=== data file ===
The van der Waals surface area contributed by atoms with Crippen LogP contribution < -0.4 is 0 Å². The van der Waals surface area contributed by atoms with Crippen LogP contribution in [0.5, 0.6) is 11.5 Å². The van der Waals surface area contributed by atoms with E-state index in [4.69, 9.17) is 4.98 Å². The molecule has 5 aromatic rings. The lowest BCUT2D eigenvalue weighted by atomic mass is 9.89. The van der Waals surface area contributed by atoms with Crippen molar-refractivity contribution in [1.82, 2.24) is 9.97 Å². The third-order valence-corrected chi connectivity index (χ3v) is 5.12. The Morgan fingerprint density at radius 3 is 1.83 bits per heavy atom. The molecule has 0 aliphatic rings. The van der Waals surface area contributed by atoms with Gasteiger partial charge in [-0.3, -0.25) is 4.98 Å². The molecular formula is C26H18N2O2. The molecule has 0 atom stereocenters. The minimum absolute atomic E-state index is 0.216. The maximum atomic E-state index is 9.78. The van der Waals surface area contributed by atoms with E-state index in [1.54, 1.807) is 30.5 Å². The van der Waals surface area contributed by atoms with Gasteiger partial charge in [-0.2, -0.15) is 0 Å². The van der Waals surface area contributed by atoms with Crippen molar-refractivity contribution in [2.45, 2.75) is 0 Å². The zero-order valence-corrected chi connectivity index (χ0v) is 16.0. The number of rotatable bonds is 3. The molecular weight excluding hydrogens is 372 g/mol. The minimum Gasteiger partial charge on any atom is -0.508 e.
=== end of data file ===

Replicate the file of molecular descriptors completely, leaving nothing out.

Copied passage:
The van der Waals surface area contributed by atoms with Crippen LogP contribution < -0.4 is 0 Å². The van der Waals surface area contributed by atoms with Crippen LogP contribution in [0.5, 0.6) is 11.5 Å². The van der Waals surface area contributed by atoms with E-state index in [4.69, 9.17) is 4.98 Å². The molecule has 5 aromatic rings. The lowest BCUT2D eigenvalue weighted by atomic mass is 9.89. The van der Waals surface area contributed by atoms with Crippen molar-refractivity contribution in [1.82, 2.24) is 9.97 Å². The third-order valence-corrected chi connectivity index (χ3v) is 5.12. The Morgan fingerprint density at radius 3 is 1.83 bits per heavy atom. The molecule has 0 aliphatic rings. The van der Waals surface area contributed by atoms with Gasteiger partial charge in [-0.3, -0.25) is 4.98 Å². The molecular formula is C26H18N2O2. The molecule has 0 atom stereocenters. The minimum absolute atomic E-state index is 0.216. The maximum atomic E-state index is 9.78. The van der Waals surface area contributed by atoms with E-state index in [1.54, 1.807) is 30.5 Å². The van der Waals surface area contributed by atoms with Gasteiger partial charge in [-0.2, -0.15) is 0 Å². The van der Waals surface area contributed by atoms with Crippen molar-refractivity contribution in [2.45, 2.75) is 0 Å². The zero-order valence-corrected chi connectivity index (χ0v) is 16.0. The number of rotatable bonds is 3. The molecular weight excluding hydrogens is 372 g/mol. The minimum Gasteiger partial charge on any atom is -0.508 e.